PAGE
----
Monday, September 4, 2017

How I once believed in Christianity part 2

If you have taken the time to read my previous article you may recall that I briefly spoke of my physical experiences such as speaking in tongues, prophesying, casting out demons, healing people through the power of faith, etc. served as confirmation of my beliefs and that with each experience I believed that I was on the right track.

First and foremost as a fundamentalist believer you must come to the realization that you are in the world but you are not of this world.

14I have given them your word and the world has hated them, for they are not of the world any more than I am of the world.  John 17:14  NIV

With fundamentalist believers it is always us against them (the world). We chose to live in obedience to God and walk in righteousness while the world (non-believers) chose to pursue the pleasures of this world and of the flesh. As a fundamentalist you are convinced that everyone is a potential tool of Satan for the sole purpose of dragging you away from the Lord and leading your soul into eternal perdition. You are led to believe that you have been particularly chosen by God for salvation and that the majority of the people in this world will lose their souls to hell and eternal torment. 

14“For many are invited, but few are chosen.” Matthew 22:14  NIV

 13“Enter through the narrow gate. For wide is the gate and broad is the road that leads to destruction, and many enter through it. 14But small is the gate and narrow the road that leads to life, and only a few find it.  Matthew 7:13-14  NIV

When you are properly indoctrinated you come to believe that you are one of the chosen out of the billions of people in all the world. Not only do you believe this wholeheartedly but you are grateful that God has chosen you. The prospect of eternal life in the presence of the creator of all things excites you. 

It is because of these core beliefs that fundamentalists who have so called experienced the gifts of the Holy Spirit in their lives are nearly impossible to convince that what they have experienced is easily explained away naturally or that what they believe can be debunked with simple logic. Even when a small seed of doubt is planted the very fear of offending God by daring to question or doubt your beliefs serve to keep you in line. 

In my own personal experience I had read the Bible four times from cover to cover and the more I read it the more disgusted I became with my beliefs and with the God that I served. I was terrified about my doubts and the Bible made sure that I understood the gravity of my situation by providing nice threats for leaving the faith. 

26If we deliberately keep on sinning after we have received the knowledge of the truth, no sacrifice for sins is left, 27but only a fearful expectation of judgment and of raging fire that will consume the enemies of God. 31It is a dreadful thing to fall into the hands of the living God. Hebrews 10:26-27;31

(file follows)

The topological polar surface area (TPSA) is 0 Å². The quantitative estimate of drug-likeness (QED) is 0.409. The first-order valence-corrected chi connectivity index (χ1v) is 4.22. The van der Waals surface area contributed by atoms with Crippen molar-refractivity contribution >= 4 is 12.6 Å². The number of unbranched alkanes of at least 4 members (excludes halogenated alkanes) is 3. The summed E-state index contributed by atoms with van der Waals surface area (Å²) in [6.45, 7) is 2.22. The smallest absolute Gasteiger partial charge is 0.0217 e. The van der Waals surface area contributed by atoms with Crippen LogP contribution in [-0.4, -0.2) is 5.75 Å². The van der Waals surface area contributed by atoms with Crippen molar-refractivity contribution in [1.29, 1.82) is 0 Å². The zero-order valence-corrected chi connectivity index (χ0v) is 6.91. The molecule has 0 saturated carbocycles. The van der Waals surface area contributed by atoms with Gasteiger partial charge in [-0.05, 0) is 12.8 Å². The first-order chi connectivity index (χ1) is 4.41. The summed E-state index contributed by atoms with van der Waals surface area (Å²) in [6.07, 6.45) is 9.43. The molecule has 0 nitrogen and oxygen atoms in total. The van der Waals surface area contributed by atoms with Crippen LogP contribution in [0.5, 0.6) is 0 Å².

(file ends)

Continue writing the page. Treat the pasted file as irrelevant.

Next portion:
As you can see fear is also a very powerful force in Christianity. It is actually a virtue throughout the scriptures to fear the Lord and love him with all your heart. You demonstrate that love by living accordingly and in complete and total subjection and obedience to the Lord. After I had freed myself from all the chains of superstition through reason it was the fear that was the hardest to break free from. That nagging doubt about being wrong.



  1. GREAT post! Personally, I was never a believer, but I find cults fascinating as well as abominable and destructive. My thought would be, in case I was wrong, "OK, if a just god is judging me then he would know that I sincerely did not believe for very compelling reasons and then do the right thing by me." But then again, he did not show Job that courtesy, so I guess I'd be screwed!!! The entire idea of the myth is preposterous and ultimately morally bankrupt!

    1. The idea that God is trying to "save" us from a problem of his own creation. Something that could be solved by his simply forgiving the human race for being humans. I also find the idea of worship and obeisance abhorrent.

  2. Hi Chatpilot _ I've enjoyed your posts. I grew up Pentecostal as well.... I"m not a believer in the traditonal "God" of the Judeo-Christian writings. But I wonder if it's worth the time and effort to focus on the topic..

    Do you produce arguments to hopefully change the minds of religious believers? Have you seen any results?

    1. There are many arguments that have been made intended to change the mind of the believer. But it is my belief that when it comes to the Pentecostal or other fundamentalists believers who rely entirely on faith and experience none of these areguments are adequated enough to be convincing. For the fundamenatlist believer personal experiences real or imagined trump logic and reason everytime. I will explain this further in my next post.

  3. Chatpilot, you have written a fantastic post that would only appeal to those who can apply "critical thinking skills" to religion, or put simply common sense which frankly speaking it isn't common.

    1. Thanks for your comments and I hope that I can continue to move and inspire or even help those that are currently stuck in the delusions that once held my mind captive. I am not here to deconvert anyone but I feel that with sharing my experiences with other I might inspire them to look at their beliefs more critically.